Eight glasses of water daily 'a myth'

Last updated 15:48 08/06/2012
water
Getty Images
WISHFUL THINKING: Drinking a large amount of water in one sitting is pointless, experts say.

Relevant offers

Well & Good

New fitness trend turns Netflix binge into sweat session New research shows Kiwi favourite boysenberry may reduce asthma 'Always look at the upsides': 10-year-old talks about life with a brain tumour When a cry for help rings out on Facebook, who answers - and how? What those 'I Heart Junk Food' memes really say about us Marlborough emergency management plan prepares residents for tsunami and earthquakes When your boss oversteps the boundaries, but you're not sure if it's abuse Is it worth joining a running club? A rookie runner tries Extra Mile Runners How dairy protein can help the sedentary Which bread is best for you?

Drinking eight glasses of water a day to lose weight and stay healthy is a myth, an Australian academic says.

New Zealand recommendations suggest an adequate daily fluid intake is about 2.2 litres for women and 3 litres for men.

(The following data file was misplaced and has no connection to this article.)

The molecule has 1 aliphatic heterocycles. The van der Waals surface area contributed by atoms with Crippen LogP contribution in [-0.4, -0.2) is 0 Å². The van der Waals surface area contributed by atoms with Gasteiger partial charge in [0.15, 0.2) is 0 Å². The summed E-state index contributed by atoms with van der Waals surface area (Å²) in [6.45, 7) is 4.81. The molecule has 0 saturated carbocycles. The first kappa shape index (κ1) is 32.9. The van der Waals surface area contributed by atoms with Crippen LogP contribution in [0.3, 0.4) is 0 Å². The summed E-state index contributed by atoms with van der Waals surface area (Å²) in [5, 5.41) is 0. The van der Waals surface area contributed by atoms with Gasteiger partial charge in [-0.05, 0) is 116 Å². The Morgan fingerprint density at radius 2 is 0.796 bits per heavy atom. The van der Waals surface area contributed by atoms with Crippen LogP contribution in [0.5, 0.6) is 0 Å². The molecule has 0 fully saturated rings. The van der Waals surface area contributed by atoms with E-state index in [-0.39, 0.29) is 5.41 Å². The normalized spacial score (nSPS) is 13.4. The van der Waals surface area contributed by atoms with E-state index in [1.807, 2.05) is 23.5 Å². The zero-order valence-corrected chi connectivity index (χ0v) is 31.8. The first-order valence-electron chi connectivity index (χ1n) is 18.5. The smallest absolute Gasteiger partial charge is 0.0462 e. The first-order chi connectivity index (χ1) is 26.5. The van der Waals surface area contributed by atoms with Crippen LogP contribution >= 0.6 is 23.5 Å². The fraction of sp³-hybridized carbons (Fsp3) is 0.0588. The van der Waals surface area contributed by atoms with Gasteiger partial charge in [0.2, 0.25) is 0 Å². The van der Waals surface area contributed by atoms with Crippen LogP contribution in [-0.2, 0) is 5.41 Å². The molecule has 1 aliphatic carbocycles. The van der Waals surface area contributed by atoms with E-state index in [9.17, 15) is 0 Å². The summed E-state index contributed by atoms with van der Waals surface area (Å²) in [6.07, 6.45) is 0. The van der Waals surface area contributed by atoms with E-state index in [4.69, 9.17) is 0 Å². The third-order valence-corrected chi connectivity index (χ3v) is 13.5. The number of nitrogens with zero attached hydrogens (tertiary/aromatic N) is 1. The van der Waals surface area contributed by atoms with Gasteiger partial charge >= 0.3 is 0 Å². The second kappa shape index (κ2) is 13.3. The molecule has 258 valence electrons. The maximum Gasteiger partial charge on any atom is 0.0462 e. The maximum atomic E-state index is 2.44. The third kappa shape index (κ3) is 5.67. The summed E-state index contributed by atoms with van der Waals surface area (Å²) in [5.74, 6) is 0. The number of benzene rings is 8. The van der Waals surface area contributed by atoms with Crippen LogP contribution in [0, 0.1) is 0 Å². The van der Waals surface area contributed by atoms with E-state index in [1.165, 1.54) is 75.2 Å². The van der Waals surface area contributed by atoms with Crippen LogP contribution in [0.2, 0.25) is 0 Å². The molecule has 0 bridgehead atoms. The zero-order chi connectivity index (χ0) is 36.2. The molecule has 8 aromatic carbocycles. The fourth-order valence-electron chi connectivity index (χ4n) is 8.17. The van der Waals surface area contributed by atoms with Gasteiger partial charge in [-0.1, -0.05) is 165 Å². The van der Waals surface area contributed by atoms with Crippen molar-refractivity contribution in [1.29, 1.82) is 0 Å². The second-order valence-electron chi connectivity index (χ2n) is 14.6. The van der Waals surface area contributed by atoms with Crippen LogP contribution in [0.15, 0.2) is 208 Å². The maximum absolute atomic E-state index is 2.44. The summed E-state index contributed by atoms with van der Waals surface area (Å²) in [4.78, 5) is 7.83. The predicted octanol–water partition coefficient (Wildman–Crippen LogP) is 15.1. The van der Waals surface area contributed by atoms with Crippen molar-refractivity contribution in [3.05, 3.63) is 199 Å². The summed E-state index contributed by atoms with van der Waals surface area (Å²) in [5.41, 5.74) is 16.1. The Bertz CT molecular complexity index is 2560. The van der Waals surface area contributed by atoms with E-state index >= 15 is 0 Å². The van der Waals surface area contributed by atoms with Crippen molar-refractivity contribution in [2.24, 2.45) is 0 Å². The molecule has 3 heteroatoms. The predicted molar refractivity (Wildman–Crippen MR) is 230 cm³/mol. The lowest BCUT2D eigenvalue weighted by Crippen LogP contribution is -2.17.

However, this includes fluid found in food and beverages.

La Trobe University lecturer Spero Tsindos said people could get their daily fluid intake from fruit, vegetables, juices and even tea and coffee.

"If you're feeling thirsty then drink by all means a beverage. It doesn't have to be water," Tsindos said.

"I'm not saying you shouldn't drink water. I'm saying the need to drink two litres of water on a regular basis is a complete myth.

"We should be telling people that beverages like tea and coffee contribute to a person's fluid needs and, despite their caffeine content, do not lead to dehydration."

He said drinking a large quantity of water in one sitting to reach the daily intake level was pointless because it would not be distributed where it was needed. It would just dilute the urine, he said.

Drinking large amounts of water to lose weight would not work either without a low-calorie diet, he added.

"There is further evidence that water and a well-balanced diet does far more than water alone," Tsindos wrote in The Australian and New Zealand Journal of Public Health, published this week.

"Water is important for health, however, the recommendation of eight glasses of pure water a day appears an overestimation of requirements," he said.

The eight glasses a day notion may have stemmed from guidelines published in the US in 1945, Mr Tsindos wrote.

Ad Feedback

- AAP

Comments

Recipe search

Special offers
Opinion poll

Do you believe eating superfoods makes you healthier?

Yes, I feel so much better when I eat them.

No, it's all a con.

I don't know, I can't afford them.

Vote Result

Related story: (See story)

Featured Promotions

Sponsored Content